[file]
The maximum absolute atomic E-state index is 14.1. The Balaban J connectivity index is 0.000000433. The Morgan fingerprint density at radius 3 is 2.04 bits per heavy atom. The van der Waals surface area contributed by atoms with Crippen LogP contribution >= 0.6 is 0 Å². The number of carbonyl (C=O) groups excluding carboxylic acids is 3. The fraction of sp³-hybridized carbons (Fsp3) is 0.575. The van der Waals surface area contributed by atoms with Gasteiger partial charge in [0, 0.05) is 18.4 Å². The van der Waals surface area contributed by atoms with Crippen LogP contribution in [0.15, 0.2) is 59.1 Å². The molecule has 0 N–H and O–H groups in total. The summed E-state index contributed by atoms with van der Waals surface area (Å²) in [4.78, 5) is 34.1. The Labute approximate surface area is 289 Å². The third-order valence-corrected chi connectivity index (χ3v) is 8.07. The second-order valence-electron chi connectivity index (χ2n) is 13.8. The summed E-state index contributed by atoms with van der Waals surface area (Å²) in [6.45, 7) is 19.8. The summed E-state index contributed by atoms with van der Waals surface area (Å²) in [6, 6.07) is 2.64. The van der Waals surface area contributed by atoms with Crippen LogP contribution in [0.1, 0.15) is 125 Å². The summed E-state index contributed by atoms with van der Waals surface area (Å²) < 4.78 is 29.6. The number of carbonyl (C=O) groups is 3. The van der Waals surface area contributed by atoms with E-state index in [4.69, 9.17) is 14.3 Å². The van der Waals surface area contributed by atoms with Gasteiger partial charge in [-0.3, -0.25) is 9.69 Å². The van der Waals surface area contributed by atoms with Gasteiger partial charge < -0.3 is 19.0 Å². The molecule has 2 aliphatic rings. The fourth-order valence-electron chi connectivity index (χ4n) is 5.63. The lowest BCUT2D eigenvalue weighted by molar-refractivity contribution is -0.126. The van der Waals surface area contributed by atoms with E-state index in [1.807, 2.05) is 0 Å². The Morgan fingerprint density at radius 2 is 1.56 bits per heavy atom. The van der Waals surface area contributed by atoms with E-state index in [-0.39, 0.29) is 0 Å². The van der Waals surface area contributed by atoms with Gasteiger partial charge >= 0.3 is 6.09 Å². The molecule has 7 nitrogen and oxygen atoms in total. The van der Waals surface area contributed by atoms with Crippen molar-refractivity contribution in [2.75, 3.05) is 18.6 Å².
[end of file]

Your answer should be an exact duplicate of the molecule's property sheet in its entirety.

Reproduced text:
The maximum absolute atomic E-state index is 14.1. The Balaban J connectivity index is 0.000000433. The Morgan fingerprint density at radius 3 is 2.04 bits per heavy atom. The van der Waals surface area contributed by atoms with Crippen LogP contribution >= 0.6 is 0 Å². The number of carbonyl (C=O) groups excluding carboxylic acids is 3. The fraction of sp³-hybridized carbons (Fsp3) is 0.575. The van der Waals surface area contributed by atoms with Gasteiger partial charge in [0, 0.05) is 18.4 Å². The van der Waals surface area contributed by atoms with Crippen LogP contribution in [0.15, 0.2) is 59.1 Å². The molecule has 0 N–H and O–H groups in total. The summed E-state index contributed by atoms with van der Waals surface area (Å²) in [4.78, 5) is 34.1. The Labute approximate surface area is 289 Å². The third-order valence-corrected chi connectivity index (χ3v) is 8.07. The second-order valence-electron chi connectivity index (χ2n) is 13.8. The summed E-state index contributed by atoms with van der Waals surface area (Å²) in [6.45, 7) is 19.8. The summed E-state index contributed by atoms with van der Waals surface area (Å²) in [6, 6.07) is 2.64. The van der Waals surface area contributed by atoms with Crippen LogP contribution in [0.1, 0.15) is 125 Å². The summed E-state index contributed by atoms with van der Waals surface area (Å²) < 4.78 is 29.6. The number of carbonyl (C=O) groups is 3. The van der Waals surface area contributed by atoms with E-state index in [4.69, 9.17) is 14.3 Å². The van der Waals surface area contributed by atoms with Gasteiger partial charge in [-0.3, -0.25) is 9.69 Å². The van der Waals surface area contributed by atoms with Gasteiger partial charge < -0.3 is 19.0 Å². The molecule has 2 aliphatic rings. The fourth-order valence-electron chi connectivity index (χ4n) is 5.63. The lowest BCUT2D eigenvalue weighted by molar-refractivity contribution is -0.126. The van der Waals surface area contributed by atoms with E-state index in [1.807, 2.05) is 0 Å². The Morgan fingerprint density at radius 2 is 1.56 bits per heavy atom. The van der Waals surface area contributed by atoms with E-state index in [-0.39, 0.29) is 0 Å². The van der Waals surface area contributed by atoms with Gasteiger partial charge >= 0.3 is 6.09 Å². The molecule has 7 nitrogen and oxygen atoms in total. The van der Waals surface area contributed by atoms with Crippen molar-refractivity contribution in [2.75, 3.05) is 18.6 Å².